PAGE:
The company is asking veterinarians advise their clients on how they can defend their dogs from Borrelia burgdorferi, a bacterial infection transmitted by ticks that can lead to canine Lyme borreliosis.
“Dogs can become infected any time of year, but the risk is highest in spring, summer, and early fall, when ticks are most active and dogs and their owners spend more time outdoors,” says Andrew Eschner, DVM, of Boehringer Ingelheim’s U.S. Animal Health Business. “We encourage pet owners to talk with their veterinarian about a preventive plan.”
In 2018, more than 4500 dogs in Canada were identified as infected with Borrelia burgdorferi, representing a 32 per cent increase from 2012, according to the Companion Animal Parasite Council (CAPC).
“The problem is, with each passing year, the black-legged tick continues to fan out into new areas,” Dr. Eschner says. “Everyone should be vigilant.”
Taking preventive measures to avoid contact is best, Eschner says, as early warning signs of the infection are not always obvious. When time passes without treatment, the bacteria can multiply in the dog, leaving the owner unaware an animal is sick until it becomes lame, feverish, and tender to the touch.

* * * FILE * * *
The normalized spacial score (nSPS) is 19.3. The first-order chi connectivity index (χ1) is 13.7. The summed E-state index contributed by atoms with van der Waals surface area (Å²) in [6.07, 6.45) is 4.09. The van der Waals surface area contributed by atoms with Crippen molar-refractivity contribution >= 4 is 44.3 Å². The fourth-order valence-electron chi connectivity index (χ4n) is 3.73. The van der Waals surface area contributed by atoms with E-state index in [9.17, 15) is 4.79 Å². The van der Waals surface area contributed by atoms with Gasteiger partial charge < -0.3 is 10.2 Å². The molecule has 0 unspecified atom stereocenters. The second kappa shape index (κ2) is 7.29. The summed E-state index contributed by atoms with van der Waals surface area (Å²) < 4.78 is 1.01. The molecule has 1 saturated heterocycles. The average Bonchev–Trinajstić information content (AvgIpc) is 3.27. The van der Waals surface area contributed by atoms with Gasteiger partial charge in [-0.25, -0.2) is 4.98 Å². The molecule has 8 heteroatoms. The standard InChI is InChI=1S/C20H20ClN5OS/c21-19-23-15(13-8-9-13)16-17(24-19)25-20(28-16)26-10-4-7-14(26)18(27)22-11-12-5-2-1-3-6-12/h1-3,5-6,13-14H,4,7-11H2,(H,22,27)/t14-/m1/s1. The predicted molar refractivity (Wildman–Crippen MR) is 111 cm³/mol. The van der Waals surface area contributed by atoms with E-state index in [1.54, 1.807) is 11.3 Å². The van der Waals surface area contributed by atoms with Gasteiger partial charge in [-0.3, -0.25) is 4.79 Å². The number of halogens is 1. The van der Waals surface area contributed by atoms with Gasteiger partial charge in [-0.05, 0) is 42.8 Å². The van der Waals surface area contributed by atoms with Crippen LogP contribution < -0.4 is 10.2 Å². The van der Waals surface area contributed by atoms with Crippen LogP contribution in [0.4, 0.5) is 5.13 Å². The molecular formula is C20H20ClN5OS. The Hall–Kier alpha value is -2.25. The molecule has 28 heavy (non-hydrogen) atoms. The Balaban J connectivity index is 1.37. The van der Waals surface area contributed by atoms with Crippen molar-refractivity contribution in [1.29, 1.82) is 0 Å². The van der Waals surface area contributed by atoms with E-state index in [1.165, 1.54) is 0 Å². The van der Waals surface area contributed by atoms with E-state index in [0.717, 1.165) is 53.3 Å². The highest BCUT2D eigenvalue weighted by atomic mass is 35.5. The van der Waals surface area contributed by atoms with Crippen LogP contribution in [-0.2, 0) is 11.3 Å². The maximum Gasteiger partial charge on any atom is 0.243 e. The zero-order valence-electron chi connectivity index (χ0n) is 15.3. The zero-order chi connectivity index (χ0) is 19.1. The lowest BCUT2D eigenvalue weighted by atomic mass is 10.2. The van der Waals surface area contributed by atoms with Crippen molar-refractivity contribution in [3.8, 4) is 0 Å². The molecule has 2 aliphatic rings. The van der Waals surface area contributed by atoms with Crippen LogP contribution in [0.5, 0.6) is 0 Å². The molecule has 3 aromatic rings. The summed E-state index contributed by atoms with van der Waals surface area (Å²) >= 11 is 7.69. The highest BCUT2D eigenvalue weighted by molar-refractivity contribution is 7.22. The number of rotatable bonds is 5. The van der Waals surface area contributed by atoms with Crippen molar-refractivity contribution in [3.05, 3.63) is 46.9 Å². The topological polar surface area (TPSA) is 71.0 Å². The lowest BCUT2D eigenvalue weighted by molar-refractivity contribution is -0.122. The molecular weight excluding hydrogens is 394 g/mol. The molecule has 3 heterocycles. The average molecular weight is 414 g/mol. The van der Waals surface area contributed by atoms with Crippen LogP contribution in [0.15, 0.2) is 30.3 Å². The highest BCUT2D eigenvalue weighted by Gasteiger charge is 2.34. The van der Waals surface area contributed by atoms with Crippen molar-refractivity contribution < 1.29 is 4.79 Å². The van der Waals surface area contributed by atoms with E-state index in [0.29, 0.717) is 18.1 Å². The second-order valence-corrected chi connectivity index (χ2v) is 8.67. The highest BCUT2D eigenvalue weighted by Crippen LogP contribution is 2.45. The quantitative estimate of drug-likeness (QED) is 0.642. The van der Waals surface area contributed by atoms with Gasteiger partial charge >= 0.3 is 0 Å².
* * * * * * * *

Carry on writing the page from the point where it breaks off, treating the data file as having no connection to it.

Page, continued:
“Dogs infected with the bacterium that can cause Lyme disease do not display a rash that would make early diagnosis possible,” Eschner says. “We want pet owners to know how to keep their dogs as healthy as possible.”
Boehringer Ingelheim offers these tips for veterinarians to share with clients:
- Make your yard less appealing to ticks by cutting grass short and eliminating brush piles
- Avoid spaces where ticks are common (e.g. wooded areas)
- After spending time outdoors, check for ticks on you and your pet (closely examine around your pet’s ears and paws)
- Work with your veterinarian to find a product to protect your pet against fleas and ticks
- Ask your veterinarian if a Lyme vaccine would be appropriate for your dog